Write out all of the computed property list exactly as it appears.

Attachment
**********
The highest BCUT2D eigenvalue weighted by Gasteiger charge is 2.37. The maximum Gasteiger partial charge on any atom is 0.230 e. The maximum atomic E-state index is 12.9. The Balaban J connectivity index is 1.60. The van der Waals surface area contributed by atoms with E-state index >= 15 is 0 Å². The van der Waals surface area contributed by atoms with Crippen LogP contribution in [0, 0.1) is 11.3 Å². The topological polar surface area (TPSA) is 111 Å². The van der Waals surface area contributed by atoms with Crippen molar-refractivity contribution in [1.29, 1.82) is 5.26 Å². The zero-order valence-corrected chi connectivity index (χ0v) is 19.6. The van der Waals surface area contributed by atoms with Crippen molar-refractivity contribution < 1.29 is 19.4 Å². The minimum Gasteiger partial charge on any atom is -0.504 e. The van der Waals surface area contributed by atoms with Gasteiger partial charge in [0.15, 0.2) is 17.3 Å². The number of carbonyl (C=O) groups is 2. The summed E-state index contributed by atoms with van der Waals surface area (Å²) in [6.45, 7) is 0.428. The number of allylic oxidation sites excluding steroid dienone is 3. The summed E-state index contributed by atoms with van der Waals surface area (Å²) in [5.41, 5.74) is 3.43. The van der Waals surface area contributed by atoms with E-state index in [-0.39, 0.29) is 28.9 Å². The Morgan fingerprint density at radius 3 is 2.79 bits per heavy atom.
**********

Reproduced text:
The highest BCUT2D eigenvalue weighted by Gasteiger charge is 2.37. The maximum Gasteiger partial charge on any atom is 0.230 e. The maximum atomic E-state index is 12.9. The Balaban J connectivity index is 1.60. The van der Waals surface area contributed by atoms with E-state index >= 15 is 0 Å². The van der Waals surface area contributed by atoms with Crippen LogP contribution in [0, 0.1) is 11.3 Å². The topological polar surface area (TPSA) is 111 Å². The van der Waals surface area contributed by atoms with Crippen molar-refractivity contribution in [1.29, 1.82) is 5.26 Å². The zero-order valence-corrected chi connectivity index (χ0v) is 19.6. The van der Waals surface area contributed by atoms with Crippen molar-refractivity contribution < 1.29 is 19.4 Å². The minimum Gasteiger partial charge on any atom is -0.504 e. The van der Waals surface area contributed by atoms with Gasteiger partial charge in [0.15, 0.2) is 17.3 Å². The number of carbonyl (C=O) groups is 2. The summed E-state index contributed by atoms with van der Waals surface area (Å²) in [6.45, 7) is 0.428. The number of allylic oxidation sites excluding steroid dienone is 3. The summed E-state index contributed by atoms with van der Waals surface area (Å²) in [5.41, 5.74) is 3.43. The van der Waals surface area contributed by atoms with E-state index in [-0.39, 0.29) is 28.9 Å². The Morgan fingerprint density at radius 3 is 2.79 bits per heavy atom.